mv /usr/local/lib/perl5/ /tmp

Then I removed Perl and installed again. You may not need to remove Perl. Only removing the perl modules directory and reinstalling Time::HiRes using CPAN was enough to make perl work again:
cpan
install Time::HiRes (this will create again the directory "/usr/local/lib/perl5/")

Since I had many custom CPAN modules installed, I listed them and installed the perl modules again using yum (instead of using CPAN).

Yum command to list of all Perl modules that are installed in the server:

yum list | grep perl | cut -d\  -f1 > installed-perl-modules.txt

If you need to remove current perl using yum the command is:
yum remove perl

If you need to remove perl and re-reinstall all modules using yum, you can use the command:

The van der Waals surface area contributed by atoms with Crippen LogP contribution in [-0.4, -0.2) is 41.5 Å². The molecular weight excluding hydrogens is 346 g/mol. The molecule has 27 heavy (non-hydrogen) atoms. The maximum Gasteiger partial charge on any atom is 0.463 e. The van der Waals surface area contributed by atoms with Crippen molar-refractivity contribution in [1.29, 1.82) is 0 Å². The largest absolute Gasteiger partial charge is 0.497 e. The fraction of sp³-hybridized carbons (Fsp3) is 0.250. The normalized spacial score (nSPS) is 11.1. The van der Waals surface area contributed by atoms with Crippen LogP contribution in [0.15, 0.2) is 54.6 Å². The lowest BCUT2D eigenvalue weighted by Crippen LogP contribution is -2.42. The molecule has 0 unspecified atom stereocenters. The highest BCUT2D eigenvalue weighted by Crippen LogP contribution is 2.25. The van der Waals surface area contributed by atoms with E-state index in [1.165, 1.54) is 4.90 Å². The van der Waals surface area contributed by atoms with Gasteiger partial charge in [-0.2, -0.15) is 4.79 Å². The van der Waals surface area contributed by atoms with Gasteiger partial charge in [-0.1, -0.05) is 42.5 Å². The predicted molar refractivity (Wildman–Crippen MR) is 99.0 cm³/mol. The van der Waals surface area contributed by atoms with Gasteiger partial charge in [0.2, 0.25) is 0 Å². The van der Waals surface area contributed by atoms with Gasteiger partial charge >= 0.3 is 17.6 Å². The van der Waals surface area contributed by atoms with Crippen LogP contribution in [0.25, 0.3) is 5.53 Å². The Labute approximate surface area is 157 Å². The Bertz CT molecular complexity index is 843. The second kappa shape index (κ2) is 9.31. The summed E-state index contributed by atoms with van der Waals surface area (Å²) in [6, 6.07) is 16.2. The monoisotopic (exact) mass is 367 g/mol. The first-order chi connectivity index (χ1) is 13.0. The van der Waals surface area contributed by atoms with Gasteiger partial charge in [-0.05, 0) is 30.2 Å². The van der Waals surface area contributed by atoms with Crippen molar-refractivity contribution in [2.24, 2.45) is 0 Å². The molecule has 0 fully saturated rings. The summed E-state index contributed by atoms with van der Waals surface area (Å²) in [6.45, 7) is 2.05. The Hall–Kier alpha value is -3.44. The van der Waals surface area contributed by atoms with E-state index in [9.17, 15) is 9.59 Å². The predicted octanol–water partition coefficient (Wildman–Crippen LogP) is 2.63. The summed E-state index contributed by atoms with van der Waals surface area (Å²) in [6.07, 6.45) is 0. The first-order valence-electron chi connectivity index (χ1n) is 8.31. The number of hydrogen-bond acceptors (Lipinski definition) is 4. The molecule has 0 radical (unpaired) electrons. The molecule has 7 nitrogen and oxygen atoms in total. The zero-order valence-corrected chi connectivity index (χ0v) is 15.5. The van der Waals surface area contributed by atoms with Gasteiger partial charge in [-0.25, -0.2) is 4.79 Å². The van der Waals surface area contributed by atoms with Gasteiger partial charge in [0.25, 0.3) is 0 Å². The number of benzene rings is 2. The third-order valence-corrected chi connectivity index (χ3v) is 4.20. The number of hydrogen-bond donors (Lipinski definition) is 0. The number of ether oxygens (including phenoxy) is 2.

yum install $( cat installed-perl-modules.txt )

Example of some installed perl modules from this list:

 mod_perl.x86_64
 perl.x86_64
 perl-BSD-Resource.x86_64
 perl-CPAN.x86_64
 perl-JSON.noarch
 perl-Time-HiRes.x86_64
 perl-Compress-Raw-Zlib.x86_64
 
The extension can be ".i686" (if you are using 32bit server architecture) instead of ".x86_64" (if using 64 bit)
You can omit the extension (x86_64 or i686) when installing using yum.
Example:
yum install perl-Time-HiRes
 
 

 

Post by perl (2014-03-29 14:24)

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How to compile a PERL script to EXE

Use PERL2EXE to compile a perl script to Windows or Linux executable. You don't need to have installed PERL to use PERL2EXE, since it comes with the perl libraries needed to create the exe. But if your script contains modules (uses .pm) then you need to have Perl installed the perl2exe can find the pm libraries to compile them into the exe file.